Aaron Schatz: I will say one other thing about “the game plan for beating the Patriots.” Offensively, sure, but the Eagles’ defensive game plan was not as good as it looked. If you blitz the Patriots, you simply can’t count on their receivers dropping this many passes next time. That’s not an excuse, but it is an explanation, or at least a partial one.

Ned Macey: To me, it seemed that the Pats assumed that 95 percent of the offense would go through Westbrook and were going to take that away from them. Then, the Eagles start throwing the ball down the field where the middle has been vacated worrying about Westbrook. Throw in the aforementioned blitz pick-up (which also empties the middle of the field), and we have an explanation for the oft-noticed open middle of the field.

As for Feeley, he obviously played great for him, but were he McNabb, he would have been considered the goat of the game. You lose by 3 points, and you throw an interception returned for a touchdown and an interception into your own end zone when driving for, at least, the game-tying interception? I didn’t think that play call was horrendous. Everyone assumed the Eagles would be methodical, so you see if you can slip one in. If the Patriots don’t bite, you have Samuel and a safety covering what amounts to a decoy. It appeared on a replay that someone (L.J. Smith?) was running free underneath for a short gain that would have gotten a first down. Of course, your quarterback cannot make that monumental mistake.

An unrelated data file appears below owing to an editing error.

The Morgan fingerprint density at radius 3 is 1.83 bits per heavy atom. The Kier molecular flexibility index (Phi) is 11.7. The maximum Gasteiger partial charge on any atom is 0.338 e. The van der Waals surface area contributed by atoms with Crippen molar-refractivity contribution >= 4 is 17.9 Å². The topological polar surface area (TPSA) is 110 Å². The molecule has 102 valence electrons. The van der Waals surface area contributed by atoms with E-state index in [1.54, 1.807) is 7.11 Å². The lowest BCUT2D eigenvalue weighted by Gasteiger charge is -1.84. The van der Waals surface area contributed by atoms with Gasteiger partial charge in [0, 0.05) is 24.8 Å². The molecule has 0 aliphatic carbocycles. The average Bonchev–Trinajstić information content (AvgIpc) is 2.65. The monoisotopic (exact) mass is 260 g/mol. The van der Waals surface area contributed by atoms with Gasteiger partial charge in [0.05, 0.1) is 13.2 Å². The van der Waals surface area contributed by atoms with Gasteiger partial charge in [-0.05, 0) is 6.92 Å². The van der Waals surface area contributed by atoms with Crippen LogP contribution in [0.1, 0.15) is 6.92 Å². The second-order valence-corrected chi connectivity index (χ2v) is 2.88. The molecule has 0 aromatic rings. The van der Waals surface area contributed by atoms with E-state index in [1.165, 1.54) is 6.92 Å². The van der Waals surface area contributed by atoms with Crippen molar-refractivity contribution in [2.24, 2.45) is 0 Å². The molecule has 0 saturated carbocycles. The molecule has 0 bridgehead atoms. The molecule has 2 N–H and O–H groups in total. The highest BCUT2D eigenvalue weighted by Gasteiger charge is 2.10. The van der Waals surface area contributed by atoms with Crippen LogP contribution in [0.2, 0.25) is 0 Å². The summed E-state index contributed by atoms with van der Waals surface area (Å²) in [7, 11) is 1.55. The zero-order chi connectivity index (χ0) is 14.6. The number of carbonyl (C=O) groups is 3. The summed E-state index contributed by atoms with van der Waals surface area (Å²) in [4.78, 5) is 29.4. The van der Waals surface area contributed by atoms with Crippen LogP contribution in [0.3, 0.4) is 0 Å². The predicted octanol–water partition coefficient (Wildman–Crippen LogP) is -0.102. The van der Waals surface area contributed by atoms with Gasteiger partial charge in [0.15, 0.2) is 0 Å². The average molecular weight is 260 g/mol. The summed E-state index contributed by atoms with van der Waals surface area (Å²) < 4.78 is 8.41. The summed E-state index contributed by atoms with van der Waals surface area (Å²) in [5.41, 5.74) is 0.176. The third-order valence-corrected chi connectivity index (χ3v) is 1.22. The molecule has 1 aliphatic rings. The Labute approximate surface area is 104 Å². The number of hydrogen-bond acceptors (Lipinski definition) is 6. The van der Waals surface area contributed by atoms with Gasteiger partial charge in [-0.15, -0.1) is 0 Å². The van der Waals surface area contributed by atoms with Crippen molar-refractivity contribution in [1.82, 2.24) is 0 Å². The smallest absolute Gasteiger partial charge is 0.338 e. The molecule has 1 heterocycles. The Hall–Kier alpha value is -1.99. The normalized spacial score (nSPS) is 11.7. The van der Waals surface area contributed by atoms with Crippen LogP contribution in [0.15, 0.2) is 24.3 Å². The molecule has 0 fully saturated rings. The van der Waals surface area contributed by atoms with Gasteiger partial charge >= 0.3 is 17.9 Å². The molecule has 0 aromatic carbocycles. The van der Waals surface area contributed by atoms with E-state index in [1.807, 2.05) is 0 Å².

I know the Eagles defense didn’t exactly shut the Patriots down, but they did only allow seven (should have been 10) second half points. Sure there were drops, but they basically made the Pats a receiver screen and quick dumpoff offense. Brady had nothing down the field. If the Eagles still had Rod Hood or some third cornerback who had a prayer of staying with Welker, then they may have won.